Child abuse, poverty, housing, prisons show NZ ‘off track’
Entrenched child abuse and poverty, alarming housing conditions and an exploding prison population are in stark contrast to New Zealand’s strong economy according to a report released today.
The annual State of the Nation report produced by the Salvation Army’s measures data around five key areas of children, crime and punishment, work and incomes, social hazards, and housing.
The director of the unit, Lieut-Colonel Ian Hutson says the report highlights the areas of children, crime and housing as areas where New Zealand is off track.
“These raise serious concerns requiring urgent changes,” says Lieut-Colonel Ian Hutson, Director of the social policy and parliamentary unit which produced the report.
There have been some positives with wage growth and rising employment, the teenage pregnancy rate decreasing and a reduction in youth offending.
Auckland has seen a 12-year high for building consents, but this is offset by record levels of immigration.
Housing availability, affordability, household and housing-related debt are all off track according to the research.
The government gets a tick for early childhood education where participation by low-income families and communities reflects the government’s commitment to improving access for poorer communities.
However the report highlights that the most recent enrollment data is 18 months old, and with an annual spend of $1.8 billion by the government to fund private providers this is disappointing.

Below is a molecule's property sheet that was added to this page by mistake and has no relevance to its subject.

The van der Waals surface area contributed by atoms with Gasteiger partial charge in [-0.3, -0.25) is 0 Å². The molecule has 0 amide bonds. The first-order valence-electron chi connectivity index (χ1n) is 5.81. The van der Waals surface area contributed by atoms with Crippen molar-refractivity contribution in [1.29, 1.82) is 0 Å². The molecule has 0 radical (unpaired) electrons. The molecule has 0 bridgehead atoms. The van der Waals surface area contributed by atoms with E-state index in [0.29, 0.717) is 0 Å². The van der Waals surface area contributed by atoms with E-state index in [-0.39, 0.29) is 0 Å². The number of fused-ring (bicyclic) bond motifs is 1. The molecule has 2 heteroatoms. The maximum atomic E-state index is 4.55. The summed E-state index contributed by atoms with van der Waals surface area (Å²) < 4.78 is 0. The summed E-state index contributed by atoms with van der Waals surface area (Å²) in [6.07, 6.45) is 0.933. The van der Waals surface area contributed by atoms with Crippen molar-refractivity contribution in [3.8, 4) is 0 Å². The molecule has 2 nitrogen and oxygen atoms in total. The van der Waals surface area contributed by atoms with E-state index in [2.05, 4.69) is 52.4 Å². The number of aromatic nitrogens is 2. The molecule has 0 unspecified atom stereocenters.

The Salvation Army acknowledges National’s success in building a strong economy.
“Such success should be acknowledged both as social progress in its own right and for the opportunities it offers for other sorts of social progress,” says Alan Johnson, ocial policy analyst and State of the Nation author.
In his speech to Rotary Club of Auckland last Thursday, Prime Minister Bill English spoke about the strength of the New Zealand economy.
“Hiding from economic reality eventually requires drastic and damaging change.
“This has been the guiding philosophy behind the National-led Government’s approach over the past eight years.
“And it has delivered the strong economy we have now,” says English.
The majority of New Zealanders agree with National’s direction for the country according to the latest Roy Morgan Research Poll.
It shows 63% of Kiwis believe NZ is heading in the right direction, with 23% disagreeing and 14% can’t say.
Mr English gave his reason for why a focus on the economic health of the country is a priority.
“The whole point of building a strong economy is to improve the lives of all New Zealanders,” says English.
It is the lack of social progress and improvement for all New Zealanders that has provided the focus for this year’s report, says Johnson.
“After 10 years of measuring these issues, we’re seriously questioning the economic and social direction of this country and asking, ‘Are we off the track?’”
The poem ‘The Road Not Taken’ by Robert Frost partly inspired this year’s title and speaks about how a single choice can make all the difference to what happens as a result.
“The policy route chosen by a Government can make all the difference to what happens subsequently in our collective and individual fortunes,” says Johnson.
At the beginning of an election year, the Army’s report asks people to think deeply about the social progress they want to achieve for themselves and their children and to question whether we have chosen a track that benefits only a few.
“Or will we work together to establish a track leading to a New Zealand where all children and families are able to live, grow and be supported to flourish in a nation we might gladly call God’s own?
“Who has the insight, the imagination and the courage to identify a path that might lead to such a country?” says Hutson.
The report is available for download here.